“Acceptance of prevailing standards often means we have no standards of our own.” Jean Toomer
Sometimes advertising, sponsorship, and strategic partnership slumming happens because the bills have to be paid, sometimes it’s due to time constraints, and sometimes it happens because some decision maker somewhere didn’t know how to say no to a neighbor, cousin, or golf buddy. Most of the time though, it happens because there just aren’t explicit standards in place to guide right-fit selections and guard against poorly chosen partnerships.
One of my favorite stories on sponsorship and brand standards is the glorious, rebellious, and legally questionable tale of The International Times paper and it’s infamous IT Girl. It all started in 1966 with a unique problem…
Jim Haynes was a young theater director, living in London, faced with a complicated problem. The high cost of his production expenses meant that his entire theater could go under if even a single production failed to woo and wow critics and theater-goers. Jim knew his theater would never be free to experiment until it could afford to fail… So, Jim devised a plan that would make failure financially feasible.
One of Jim’s highest production expenses was advertising. Enter, Stage Left, Jim’s solution: The International Times. The International Times newspaper, later known as IT, was created to provide free advertising and event listings for experimental theater and productions sympathetic to the underground movement .
The only issue IT’s founders, Jim Haynes and editor Tom McGrath, agreed upon was their passionate sentiment on censorship. Censorship, along with funding constraints, was impairing theater’s ability to experiment. Censorship was also preventing the pre-internet underground community from banding together to support the causes, events, and organizations they cared about.
IT’s second issue made a bold statement by featuring the previously unpublished anti-Semitic speeches of Ezra Pound. The radically offensive speeches were accompanied by an editorial proclaiming the paper’s unequivocal support of free speech and creative expression. The editorial explained that, while IT’s staff didn’t agree with Pound’s views, IT would publish art because it existed, not because their editorial staff agreed with it or because it met a restrictive pre-set definition of “good”. In an interview with Tom McGrath, he explained that the Pound speeches were the paper’s first bold, unwavering, unapologetic stand against censorship. Publishing something that they themselves didn’t even agree with was their way of proving their genuine commitment to free speech, and the paper immediately began to take off.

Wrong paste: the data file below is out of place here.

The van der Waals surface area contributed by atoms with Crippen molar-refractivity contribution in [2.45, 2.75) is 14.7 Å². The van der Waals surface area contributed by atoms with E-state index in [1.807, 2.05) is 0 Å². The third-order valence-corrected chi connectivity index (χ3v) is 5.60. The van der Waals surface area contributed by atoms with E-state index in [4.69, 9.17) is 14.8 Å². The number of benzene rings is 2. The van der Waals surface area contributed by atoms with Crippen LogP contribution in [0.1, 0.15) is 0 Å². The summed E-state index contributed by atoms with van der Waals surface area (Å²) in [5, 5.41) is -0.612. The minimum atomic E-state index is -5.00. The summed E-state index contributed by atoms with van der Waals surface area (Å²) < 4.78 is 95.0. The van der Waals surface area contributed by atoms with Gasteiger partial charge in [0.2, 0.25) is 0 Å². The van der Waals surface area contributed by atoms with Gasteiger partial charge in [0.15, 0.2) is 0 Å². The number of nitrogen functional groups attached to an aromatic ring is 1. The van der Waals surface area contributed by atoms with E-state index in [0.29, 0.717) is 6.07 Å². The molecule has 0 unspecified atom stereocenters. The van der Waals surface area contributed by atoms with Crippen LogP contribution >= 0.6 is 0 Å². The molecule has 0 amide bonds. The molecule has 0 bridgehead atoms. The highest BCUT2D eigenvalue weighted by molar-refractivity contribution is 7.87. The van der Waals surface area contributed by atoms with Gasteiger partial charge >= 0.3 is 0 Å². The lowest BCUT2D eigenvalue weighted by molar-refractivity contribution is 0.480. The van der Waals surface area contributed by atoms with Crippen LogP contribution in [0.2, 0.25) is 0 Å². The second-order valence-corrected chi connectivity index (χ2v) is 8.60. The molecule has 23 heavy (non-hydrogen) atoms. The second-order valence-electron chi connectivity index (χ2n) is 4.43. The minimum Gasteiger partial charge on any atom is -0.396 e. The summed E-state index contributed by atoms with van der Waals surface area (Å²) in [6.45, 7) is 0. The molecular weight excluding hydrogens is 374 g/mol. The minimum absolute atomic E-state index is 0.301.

When art and theater events were banned and canceled by officials due to censorship, IT began helping re-organize events and worked to keep attendees updated on event relocation details. When an art exhibit was banned in Lund, Sweden because the nude model in the exhibit’s advertisements depicted pubic hair and a hash pipe, IT used the paper to re-organize the event. Instead of a small one-time event in Lund, IT managed to host the event at galleries across Europe.
While Jim started out selling the paper by hand, outside of small experimental theaters after late night performances, the explosive expansion of IT’s readership began to necessitate an actual distribution strategy. So, Jim and Tom found locally-owned shops who were committed to the underground community: record shops, bookstores, head shops, tattoo parlors… and then they made a sign: a sign featuring Theda Bara as the IT Girl. The IT Girl sign quickly became a symbol for something far bigger than theater and newspapers. Something that resonated deeply and passionately with the paper’s readership. The IT Girl was a blazing symbol of a business’ staunch support of the newly united underground community. If you had an IT Girl in your window, you deserved the underground community’s business. Supporting shops that proudly featured the IT Girl became a way for people to actively and consciously contribute to the continued existence of the brands that supported their values.
IT had standards, standards that centered around their purpose, their values, and their brand identity. Standards that helped unite the underground community, facilitated support for locally owned businesses, and helped shift the hierarchy from who had the business to who deserved the business.
Sponsorship and advertising standards have the power to create value and relevance when they’re consciously designed, clearly understood, and unapologetically enforced.
For more on Sponsorship check out BlackDog’s blog: Banners, Logos, and Neon Lights, oh my!